It would seem blindingly obvious that intellectual activity can’t be explained at the level of neurons, that would be like trying to explain a golden eagle in terms of atoms. New models are needed, models outside his or anyone else’s current grasp because no one yet has enough information, the work has yet to be done. There’s no point in Feser working himself into a lather when the research didn’t start that long back and still has a way to go.

Feser’s a theorist thinking as old theorists do, trying to pick answers out of thin air. But by all means let the neurobabble theorists argue with the defeatisttwaddle theorists, the theorist sun is setting, and the sun doesn’t go round the earth any more. :cool:

You are denying the legitimate role of philosophy. Why can’t both the “theorists” and the scientists be correct? Often times philosophy is at such a deep and general level that no scientific discovery will invalidate it.

This is not a case of “philosophy of the gaps”. Any new scientific evidence won’t really matter in the debate.

No way am I denying a role to philosophy, and of course philosophers and scientists can both be correct. By theorist I mean scientist, philosopher, plumber, whatever, anyone and everyone who thinks they can explain something as complicated as the mind in one leap without any research, without any progressive development of ideas, without any validation, like cavemen trying to build a moon rocket.

Well that depends upon just what kind of explanation one is trying to give and what aspect(s) someone is trying to explain.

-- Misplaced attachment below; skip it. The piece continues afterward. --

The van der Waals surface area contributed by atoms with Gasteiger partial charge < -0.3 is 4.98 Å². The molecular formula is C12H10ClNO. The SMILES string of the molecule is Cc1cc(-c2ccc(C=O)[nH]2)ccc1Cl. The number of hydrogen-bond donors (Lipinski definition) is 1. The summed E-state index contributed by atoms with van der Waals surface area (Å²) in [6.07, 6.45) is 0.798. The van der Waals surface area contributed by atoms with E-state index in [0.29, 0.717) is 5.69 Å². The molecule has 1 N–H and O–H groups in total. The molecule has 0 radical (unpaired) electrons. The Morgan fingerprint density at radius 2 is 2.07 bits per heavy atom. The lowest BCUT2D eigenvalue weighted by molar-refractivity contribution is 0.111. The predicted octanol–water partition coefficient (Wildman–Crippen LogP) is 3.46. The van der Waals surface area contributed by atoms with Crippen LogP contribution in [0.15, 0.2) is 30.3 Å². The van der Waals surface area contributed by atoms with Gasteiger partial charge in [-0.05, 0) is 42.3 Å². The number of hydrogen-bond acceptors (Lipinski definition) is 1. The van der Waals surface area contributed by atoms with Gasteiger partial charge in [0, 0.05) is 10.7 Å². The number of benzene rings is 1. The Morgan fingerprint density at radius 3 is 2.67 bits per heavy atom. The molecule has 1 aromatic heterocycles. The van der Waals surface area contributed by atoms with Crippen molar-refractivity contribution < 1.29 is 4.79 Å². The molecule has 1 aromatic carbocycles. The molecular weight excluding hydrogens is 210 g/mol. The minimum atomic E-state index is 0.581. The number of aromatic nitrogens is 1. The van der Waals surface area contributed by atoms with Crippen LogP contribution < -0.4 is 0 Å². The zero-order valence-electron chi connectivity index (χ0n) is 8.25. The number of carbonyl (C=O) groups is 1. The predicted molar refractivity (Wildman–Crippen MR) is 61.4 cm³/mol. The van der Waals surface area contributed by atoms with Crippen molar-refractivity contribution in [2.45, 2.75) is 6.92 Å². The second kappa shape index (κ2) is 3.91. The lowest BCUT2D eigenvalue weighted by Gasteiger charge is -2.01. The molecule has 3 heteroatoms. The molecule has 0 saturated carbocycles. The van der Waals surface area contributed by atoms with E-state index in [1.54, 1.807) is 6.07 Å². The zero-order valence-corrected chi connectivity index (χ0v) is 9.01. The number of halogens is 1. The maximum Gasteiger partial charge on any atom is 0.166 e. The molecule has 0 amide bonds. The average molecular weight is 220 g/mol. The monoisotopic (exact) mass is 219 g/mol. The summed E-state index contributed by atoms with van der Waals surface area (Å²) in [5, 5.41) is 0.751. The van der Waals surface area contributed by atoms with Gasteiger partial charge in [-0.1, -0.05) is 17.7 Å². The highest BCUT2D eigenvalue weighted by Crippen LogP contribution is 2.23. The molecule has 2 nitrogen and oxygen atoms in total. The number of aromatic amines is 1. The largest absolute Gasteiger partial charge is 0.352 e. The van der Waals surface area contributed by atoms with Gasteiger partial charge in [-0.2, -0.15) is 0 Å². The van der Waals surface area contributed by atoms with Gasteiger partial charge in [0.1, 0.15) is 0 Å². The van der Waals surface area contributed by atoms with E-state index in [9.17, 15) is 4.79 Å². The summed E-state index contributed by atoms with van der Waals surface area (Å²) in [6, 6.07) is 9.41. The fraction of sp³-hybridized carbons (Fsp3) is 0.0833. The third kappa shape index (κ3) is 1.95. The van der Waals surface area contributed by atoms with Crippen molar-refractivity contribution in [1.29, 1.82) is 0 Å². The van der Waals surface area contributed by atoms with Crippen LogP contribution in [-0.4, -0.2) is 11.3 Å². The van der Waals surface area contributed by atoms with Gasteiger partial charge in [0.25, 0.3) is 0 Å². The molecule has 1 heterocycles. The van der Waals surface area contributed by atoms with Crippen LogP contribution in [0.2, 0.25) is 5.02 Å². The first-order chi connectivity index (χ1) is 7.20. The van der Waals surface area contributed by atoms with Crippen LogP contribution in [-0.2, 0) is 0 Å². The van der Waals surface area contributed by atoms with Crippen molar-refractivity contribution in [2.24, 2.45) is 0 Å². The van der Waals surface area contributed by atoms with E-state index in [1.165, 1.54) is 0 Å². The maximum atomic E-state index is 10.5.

Okay.

Doesn’t intangible mean unclear, impalpable, in which case intangible data can’t really explain much. And surely thoughts, beliefs, emotions, etc. are the activity to be explained, not the explanation of the activity?

Memories cannot be explained by physical processes alone because they entail the intangible activity of the mind.

How so intangible?

Your faith in scientific materialism is touching but it is not supported by evidence. It does not follow that mental activity is caused by brain activity merely because they are related.

I like the double whammy of scientific and materialism :). But if mental activity is related to brain activity there’s a good chance it’s caused by brain activity, why wouldn’t it be?

The question doesn’t arise unless one is a physicalist/materialist - which is a view that needs justification. Why should persons be scientifically explicable given that science wouldn’t exist without persons? :rolleyes:

Not sure why one view needs justification when others seem to get off scot-free :rolleyes:. Are you saying that persons also aren’t philosophically or theologically explicable given philosophy and theology wouldn’t exist without persons?

Agreed that any given person and her exact behavior is ultimately inexplicable, but it sounds defeatist to give up on what drives persons in general and how we work.

Intangible data are very precise unless your thoughts and decisions are vague and obscure…

…impalpable, in which case intangible data can’t really explain much.

If one believes in God intangible data explain everything! It is only the materialist who regards palpability as a criterion of reality - a view that needs justification in view of facts like truth, justice, evil, purpose and love.

And surely thoughts, beliefs, emotions, etc. are the activity to be explained, not the explanation of the activity?

“Our thoughts, beliefs, emotions, principles, values, purposes and decisions are the most direct and the most efficient way to explain the activity of the mind.” All explanation has a foundation and for you it is avowedly physical:

Memory is then taken out of the realm of the theorists, and in the same way, little by little, year on year, **everything will be explained **without the old theorists.